's team in the F1 paddock brings you our view of the the sport and the stories bubbling away during the United States Grand Prix

The mind games - may the odds ever be in your favour

Anyone with even a passing interest in motorsport couldn't have avoided the hubbub surrounding the controversial clash between Valentino Rossi and Marc Marquez in the Malaysian MotoGP, with even members of the F1 paddock discussing it as we arrived on Sunday.

Some even joked that F1 could up the ante by getting one of Hamilton or Rosberg to bop the other on the head as they attempted a pass... and yet that is exactly what we got, though perhaps more figuratively than literally.

From the outside looking in, Hamilton and Rosberg's first turn clash was clumsy, but little more than that. Limited grip, little running in evolving conditions and a corner that traditionally invites a variety of lines. Hamilton got away with it with a spot of 'champion's luck' as Toto Wolff termed it. Evidently aggrieved, Rosberg proceeded to channel the red mist into arguably his most aggressive and convincing performance of 2015, at least until he bungled the run in towards the end to hand victory to Hamilton.

Nobody likes losing, least of all to your team-mate (again) in a race you should have rightly triumphed in, but Rosberg's pouts on the podium and pointed criticism after seemed sulkier than usual. That said, tossing caps at one another in the podium room didn't exactly raise the maturity level for Hamilton either.

Indeed, if anything, before the press conference we had all but forgotten about the clash in the wake of a thrilling race with an extraordinary conclusion on a bizarre weekend, while Rosberg was in many ways considered the 'man of the race' even with his late error.

Yet, as Mercedes celebrated another title, Toto Wolff barely had any words to say about Hamilton's success in his ensuring press briefing, instead raising concerns that we could be heading for another Spa-like fall-out. Whether this is an attempt to send a public message to both drivers to watch their widening rift remains to be seen, but on a day where Hamilton underlined his superiority, it was their fairly innocuous 'wheel kiss' at the start which could rumble on.

For Hamilton's part, Wolff said he was straight on the radio after the clash to say it wasn't intentional, a line he maintained after the race as he expressed some confusion as to why it was even an issue. Perhaps more interestingly though, on the day Hamilton won his third title, Rosberg's Mercedes press release quote continued to be scathing. An odd juxtaposition on a document that usually sanitises opinion, if anything Rosberg's words stoke the fire, while it is worth noting he hasn't done his traditional post-race video review this weekend...

Funnily enough, on Saturday Rosberg did tweet a picture to throw his support behind Valentino Rossi ahead of that... I wonder how he felt about the Italian come Sunday?

#forzavale domani!!! #valentinorossi @valeyellow46

A photo posted by Nico Rosberg (@nicorosbergofficial) on

Bernie's power play

When Bernie talks, everyone listens... There are those that answer back and those that express their frustration with him, but if Bernie is speaking, he almost always has something interesting to say.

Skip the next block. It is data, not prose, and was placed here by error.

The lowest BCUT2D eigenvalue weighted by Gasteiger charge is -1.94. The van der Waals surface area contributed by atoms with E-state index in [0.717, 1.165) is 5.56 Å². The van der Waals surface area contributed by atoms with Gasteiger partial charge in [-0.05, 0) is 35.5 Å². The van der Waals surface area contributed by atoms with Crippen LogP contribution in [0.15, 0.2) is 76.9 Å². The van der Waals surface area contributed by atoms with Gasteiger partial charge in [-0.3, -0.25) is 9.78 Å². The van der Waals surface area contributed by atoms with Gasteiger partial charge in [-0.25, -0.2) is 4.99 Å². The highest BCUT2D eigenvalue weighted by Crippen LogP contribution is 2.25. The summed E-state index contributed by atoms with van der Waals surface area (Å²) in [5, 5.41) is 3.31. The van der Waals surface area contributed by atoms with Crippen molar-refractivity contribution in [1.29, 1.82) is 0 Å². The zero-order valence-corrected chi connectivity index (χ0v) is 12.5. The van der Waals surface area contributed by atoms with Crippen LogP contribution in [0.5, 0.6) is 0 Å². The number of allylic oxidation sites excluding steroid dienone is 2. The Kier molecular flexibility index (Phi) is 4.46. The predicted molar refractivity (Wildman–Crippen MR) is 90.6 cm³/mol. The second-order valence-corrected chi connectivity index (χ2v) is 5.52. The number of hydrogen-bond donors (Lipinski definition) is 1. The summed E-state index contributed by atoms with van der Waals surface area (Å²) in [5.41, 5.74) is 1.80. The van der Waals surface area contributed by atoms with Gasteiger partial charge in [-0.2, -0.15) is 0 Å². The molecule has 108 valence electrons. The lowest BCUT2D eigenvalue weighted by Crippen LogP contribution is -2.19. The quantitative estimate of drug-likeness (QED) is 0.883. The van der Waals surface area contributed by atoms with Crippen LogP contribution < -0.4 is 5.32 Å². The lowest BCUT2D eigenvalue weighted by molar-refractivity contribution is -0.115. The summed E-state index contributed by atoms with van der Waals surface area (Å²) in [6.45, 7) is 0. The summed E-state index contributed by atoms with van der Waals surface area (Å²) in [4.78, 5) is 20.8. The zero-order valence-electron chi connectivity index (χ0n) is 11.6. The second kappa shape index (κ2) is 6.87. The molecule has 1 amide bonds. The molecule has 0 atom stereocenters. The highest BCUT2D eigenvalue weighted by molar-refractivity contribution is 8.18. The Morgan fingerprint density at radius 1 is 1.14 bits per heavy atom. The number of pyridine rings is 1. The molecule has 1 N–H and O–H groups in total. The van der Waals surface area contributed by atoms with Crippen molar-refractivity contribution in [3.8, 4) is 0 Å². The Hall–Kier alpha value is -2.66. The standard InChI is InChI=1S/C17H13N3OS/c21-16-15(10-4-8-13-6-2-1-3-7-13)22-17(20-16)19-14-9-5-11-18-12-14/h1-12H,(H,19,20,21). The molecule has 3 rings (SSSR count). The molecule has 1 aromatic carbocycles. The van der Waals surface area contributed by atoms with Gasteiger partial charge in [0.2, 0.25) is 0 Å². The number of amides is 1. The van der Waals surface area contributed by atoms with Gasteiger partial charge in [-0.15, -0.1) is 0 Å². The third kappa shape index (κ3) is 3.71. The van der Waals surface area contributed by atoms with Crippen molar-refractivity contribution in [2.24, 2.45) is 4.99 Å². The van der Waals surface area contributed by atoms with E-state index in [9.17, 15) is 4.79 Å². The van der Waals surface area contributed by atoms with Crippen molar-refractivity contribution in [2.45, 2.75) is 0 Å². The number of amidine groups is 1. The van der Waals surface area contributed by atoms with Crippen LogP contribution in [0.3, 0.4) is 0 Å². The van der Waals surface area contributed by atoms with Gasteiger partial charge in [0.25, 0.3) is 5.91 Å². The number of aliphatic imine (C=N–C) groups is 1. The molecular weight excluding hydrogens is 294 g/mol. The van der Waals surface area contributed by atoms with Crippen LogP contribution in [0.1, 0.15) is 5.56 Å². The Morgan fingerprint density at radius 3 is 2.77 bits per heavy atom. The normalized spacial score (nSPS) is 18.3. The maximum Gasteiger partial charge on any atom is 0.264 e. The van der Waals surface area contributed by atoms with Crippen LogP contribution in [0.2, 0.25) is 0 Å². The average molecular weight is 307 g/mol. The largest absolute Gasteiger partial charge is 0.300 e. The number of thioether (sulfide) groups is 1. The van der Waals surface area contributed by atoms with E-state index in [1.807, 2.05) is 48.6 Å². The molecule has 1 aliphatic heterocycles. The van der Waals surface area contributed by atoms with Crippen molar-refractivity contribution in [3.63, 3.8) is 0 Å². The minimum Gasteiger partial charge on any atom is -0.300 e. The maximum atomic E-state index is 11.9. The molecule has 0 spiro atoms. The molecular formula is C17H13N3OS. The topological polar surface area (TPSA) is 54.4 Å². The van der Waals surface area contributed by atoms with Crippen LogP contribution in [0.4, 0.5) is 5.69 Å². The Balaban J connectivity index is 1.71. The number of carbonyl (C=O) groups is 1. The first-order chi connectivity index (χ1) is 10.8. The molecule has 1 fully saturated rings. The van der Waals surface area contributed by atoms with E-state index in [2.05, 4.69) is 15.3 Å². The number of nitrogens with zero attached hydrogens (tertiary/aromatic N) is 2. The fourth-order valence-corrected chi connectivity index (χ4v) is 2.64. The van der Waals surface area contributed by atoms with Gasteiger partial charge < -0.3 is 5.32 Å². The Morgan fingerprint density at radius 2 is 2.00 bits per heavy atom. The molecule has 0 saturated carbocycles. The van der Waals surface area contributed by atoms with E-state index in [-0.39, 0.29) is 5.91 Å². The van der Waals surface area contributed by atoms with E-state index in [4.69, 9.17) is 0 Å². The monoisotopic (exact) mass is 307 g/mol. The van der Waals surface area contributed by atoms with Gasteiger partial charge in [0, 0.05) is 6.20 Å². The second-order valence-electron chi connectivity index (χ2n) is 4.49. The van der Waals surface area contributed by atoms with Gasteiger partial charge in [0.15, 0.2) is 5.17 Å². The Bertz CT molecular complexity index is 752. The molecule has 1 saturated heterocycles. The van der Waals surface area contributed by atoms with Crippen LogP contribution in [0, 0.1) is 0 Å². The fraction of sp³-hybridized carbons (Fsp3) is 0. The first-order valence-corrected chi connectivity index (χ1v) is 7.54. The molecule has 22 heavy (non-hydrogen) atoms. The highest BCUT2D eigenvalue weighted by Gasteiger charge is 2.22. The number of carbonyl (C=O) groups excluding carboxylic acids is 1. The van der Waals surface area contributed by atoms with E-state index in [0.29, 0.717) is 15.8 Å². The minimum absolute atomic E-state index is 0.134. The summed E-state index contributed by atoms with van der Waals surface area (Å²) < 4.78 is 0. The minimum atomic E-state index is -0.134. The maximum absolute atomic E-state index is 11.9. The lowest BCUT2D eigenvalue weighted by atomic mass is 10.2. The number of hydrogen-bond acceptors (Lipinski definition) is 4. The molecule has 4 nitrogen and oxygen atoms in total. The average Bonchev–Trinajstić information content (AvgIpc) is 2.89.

This weekend was no exception, as Ecclestone dropped the bombshell that his desire for a standardised customer engine to be made available from 2017 will be made officially public this week with backing from the FIA, if not the manufacturers.

Read between the lines (as one must often do with Bernie) and there is more to be considered than simply his noble desire to keep some of the smaller teams on the grid. In an age where F1 track action has become intrinsically associated with the engine in the back of the car, the dominance of Mercedes and, to a slightly lesser extent, Ferrari has further reaching consequences than who wins on Sunday.

Indeed, Mercedes and Ferrari have been accused of a duopoly and whilst they can't be blamed for Renault and Honda dropping the ball with their efforts, they command a significant amount of sway in the paddock by their superiority stranglehold.

For Mercedes' part, they have been more co-operative in trying to level the playing field again than you would expect, challenging rivals to 'come at them' by relenting on the 'engine freeze' and keeping dialogue open to wholesale changes in regulations that have the potential to nix the dominance it could so easily maintain. Ferrari, meanwhile, is waving a veto at this standard engine proposal, but it doesn't appear to matter.

Bernie has made his feelings about the current generation of engines known on many occasions, so his desire to shake things up is hardly a surprise. Though this customer engine, which is being pitched at half the price as the current customer power units, isn't a foregone conclusion just yet, the message it sends out is pretty clear.

Some see it as a way to force the manufacturers to slash the price of their complex but subsequently costly power units, which have swelled to almost ?20 million, while the blessing of the FIA is as telling as it is surprising. Bernie insists forcing a price change isn't a primary target since he doesn't expect it to happen, but few are in favour of a potential two-tier engine system, while many fear such a move will keep smaller teams but lose manufacturers.

This debate isn't over, but Bernie certainly holds the stage...



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